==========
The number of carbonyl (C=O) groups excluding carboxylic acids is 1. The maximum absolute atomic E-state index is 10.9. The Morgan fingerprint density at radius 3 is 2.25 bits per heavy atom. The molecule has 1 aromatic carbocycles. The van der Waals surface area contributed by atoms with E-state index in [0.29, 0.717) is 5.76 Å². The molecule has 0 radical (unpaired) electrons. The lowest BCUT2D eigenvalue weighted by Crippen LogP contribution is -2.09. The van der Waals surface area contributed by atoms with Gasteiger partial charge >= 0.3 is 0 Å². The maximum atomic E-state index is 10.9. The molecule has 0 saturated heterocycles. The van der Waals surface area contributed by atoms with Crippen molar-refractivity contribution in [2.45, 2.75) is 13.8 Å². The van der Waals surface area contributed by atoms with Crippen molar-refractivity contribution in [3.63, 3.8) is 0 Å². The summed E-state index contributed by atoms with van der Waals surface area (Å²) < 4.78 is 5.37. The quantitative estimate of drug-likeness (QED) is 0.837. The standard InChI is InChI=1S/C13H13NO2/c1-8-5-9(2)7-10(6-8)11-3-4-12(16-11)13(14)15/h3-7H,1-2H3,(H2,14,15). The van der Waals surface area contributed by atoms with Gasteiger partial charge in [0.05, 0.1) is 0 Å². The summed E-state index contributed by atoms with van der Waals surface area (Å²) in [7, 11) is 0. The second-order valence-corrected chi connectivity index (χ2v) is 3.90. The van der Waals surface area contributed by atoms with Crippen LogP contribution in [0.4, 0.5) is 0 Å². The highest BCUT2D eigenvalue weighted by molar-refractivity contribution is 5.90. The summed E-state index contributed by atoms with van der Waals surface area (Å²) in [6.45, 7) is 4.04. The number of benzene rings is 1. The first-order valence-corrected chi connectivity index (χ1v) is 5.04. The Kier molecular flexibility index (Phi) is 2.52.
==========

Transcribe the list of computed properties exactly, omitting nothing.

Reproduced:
The number of carbonyl (C=O) groups excluding carboxylic acids is 1. The maximum absolute atomic E-state index is 10.9. The Morgan fingerprint density at radius 3 is 2.25 bits per heavy atom. The molecule has 1 aromatic carbocycles. The van der Waals surface area contributed by atoms with E-state index in [0.29, 0.717) is 5.76 Å². The molecule has 0 radical (unpaired) electrons. The lowest BCUT2D eigenvalue weighted by Crippen LogP contribution is -2.09. The van der Waals surface area contributed by atoms with Gasteiger partial charge >= 0.3 is 0 Å². The maximum atomic E-state index is 10.9. The molecule has 0 saturated heterocycles. The van der Waals surface area contributed by atoms with Crippen molar-refractivity contribution in [2.45, 2.75) is 13.8 Å². The van der Waals surface area contributed by atoms with Crippen molar-refractivity contribution in [3.63, 3.8) is 0 Å². The summed E-state index contributed by atoms with van der Waals surface area (Å²) < 4.78 is 5.37. The quantitative estimate of drug-likeness (QED) is 0.837. The standard InChI is InChI=1S/C13H13NO2/c1-8-5-9(2)7-10(6-8)11-3-4-12(16-11)13(14)15/h3-7H,1-2H3,(H2,14,15). The van der Waals surface area contributed by atoms with Gasteiger partial charge in [0.05, 0.1) is 0 Å². The summed E-state index contributed by atoms with van der Waals surface area (Å²) in [7, 11) is 0. The second-order valence-corrected chi connectivity index (χ2v) is 3.90. The van der Waals surface area contributed by atoms with Crippen LogP contribution in [0.4, 0.5) is 0 Å². The highest BCUT2D eigenvalue weighted by molar-refractivity contribution is 5.90. The summed E-state index contributed by atoms with van der Waals surface area (Å²) in [6.45, 7) is 4.04. The number of benzene rings is 1. The first-order valence-corrected chi connectivity index (χ1v) is 5.04. The Kier molecular flexibility index (Phi) is 2.52.